Translator Disclaimer
1 August 2015 Wolbachia Occurrence in Planthopper (Hemiptera: Delphacidae) Vectors of Cereal Viruses in Argentina
Author Affiliations +

Maize (Zea mays L.) and wheat (Triticum aestivum L.) are the most important cereal crops for the Argentinean economy and are affected by several diseases. Different planthopper species transmit causal agents of some of those diseases, including Mal de Río Cuarto virus, barley yellow striate mosaic virus, and the recently proposed maize yellow striate virus. Many planthopper species are sap feeders and therefore are expected to host bacteria providing essential nutrients lacking in the diet. Previous studies have evidenced that some of these bacterial symbionts are involved in the virus transmission. Wolbachia is a group of obligate intracellular bacteria infecting numerous arthropod species and causing reproductive alterations in their hosts. These bacteria have been detected in planthopper species, considered rice pests in various regions of the world. To date, Wolbachia infection status of planthopper species of Argentina is unknown. Amplification by PCR and sequencing of 16S rDNA, wsp- and ftsZ-specific genes demonstrated Wolbachia infection in Caenodelphax teapae (Fowler), Delphacodes kuscheli Fennah, Pyrophagus tigrinus Remes Lenicov & Varela, Tagosodes orizicolus (Muir), and Toya propinqua (Fieber). This is the first report of Wolbachia in delphacid vectors of viruses affecting maize and wheat. An understanding of the bacterial diversity harbored by these insect vectors could lead to new options for future management of diseases of economically important crops in a developing country.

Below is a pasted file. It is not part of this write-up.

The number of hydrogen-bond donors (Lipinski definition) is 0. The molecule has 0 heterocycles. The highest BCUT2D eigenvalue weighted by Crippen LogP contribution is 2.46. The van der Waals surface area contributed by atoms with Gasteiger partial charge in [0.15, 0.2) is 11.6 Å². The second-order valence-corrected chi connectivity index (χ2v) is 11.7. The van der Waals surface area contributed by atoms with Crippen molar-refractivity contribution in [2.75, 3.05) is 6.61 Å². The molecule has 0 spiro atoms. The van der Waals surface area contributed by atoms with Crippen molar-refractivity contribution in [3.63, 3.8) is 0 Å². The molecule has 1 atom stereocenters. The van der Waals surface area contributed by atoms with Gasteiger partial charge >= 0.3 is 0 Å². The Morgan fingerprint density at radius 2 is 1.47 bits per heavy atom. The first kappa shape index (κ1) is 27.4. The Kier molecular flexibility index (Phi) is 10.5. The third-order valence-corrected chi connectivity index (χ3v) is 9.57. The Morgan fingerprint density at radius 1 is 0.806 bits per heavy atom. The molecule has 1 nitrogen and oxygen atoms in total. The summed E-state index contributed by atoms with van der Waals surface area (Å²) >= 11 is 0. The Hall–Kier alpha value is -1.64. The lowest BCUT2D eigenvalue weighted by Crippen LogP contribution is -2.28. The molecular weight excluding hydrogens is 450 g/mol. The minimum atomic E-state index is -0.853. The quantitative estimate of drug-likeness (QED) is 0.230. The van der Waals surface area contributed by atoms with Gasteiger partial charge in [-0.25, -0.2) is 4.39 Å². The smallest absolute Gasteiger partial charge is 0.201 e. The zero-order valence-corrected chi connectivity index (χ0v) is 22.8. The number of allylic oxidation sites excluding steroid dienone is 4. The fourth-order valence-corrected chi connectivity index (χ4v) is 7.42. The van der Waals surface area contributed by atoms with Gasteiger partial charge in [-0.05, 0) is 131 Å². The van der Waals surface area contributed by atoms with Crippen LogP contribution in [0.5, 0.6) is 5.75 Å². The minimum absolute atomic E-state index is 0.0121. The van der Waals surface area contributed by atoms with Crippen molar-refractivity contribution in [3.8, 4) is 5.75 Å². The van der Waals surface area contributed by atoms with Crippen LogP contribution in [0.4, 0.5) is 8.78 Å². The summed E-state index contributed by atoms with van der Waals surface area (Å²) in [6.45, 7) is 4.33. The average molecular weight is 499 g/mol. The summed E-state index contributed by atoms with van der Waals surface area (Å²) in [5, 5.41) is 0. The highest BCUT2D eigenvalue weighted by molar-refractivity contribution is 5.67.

© The Authors 2015. Published by Oxford University Press on behalf of Entomological Society of America. All rights reserved. For Permissions, please email:
M. F. Mattio, E. B. Argüello Caro, M. S. Rodriguero, A. D. Dumoń, V. M. Alemandri, and G. Truol "Wolbachia Occurrence in Planthopper (Hemiptera: Delphacidae) Vectors of Cereal Viruses in Argentina," Journal of Economic Entomology 108(4), 1526-1530, (1 August 2015).
Received: 3 November 2014; Accepted: 7 May 2015; Published: 1 August 2015

This article is only available to subscribers.
It is not available for individual sale.

Get copyright permission
Back to Top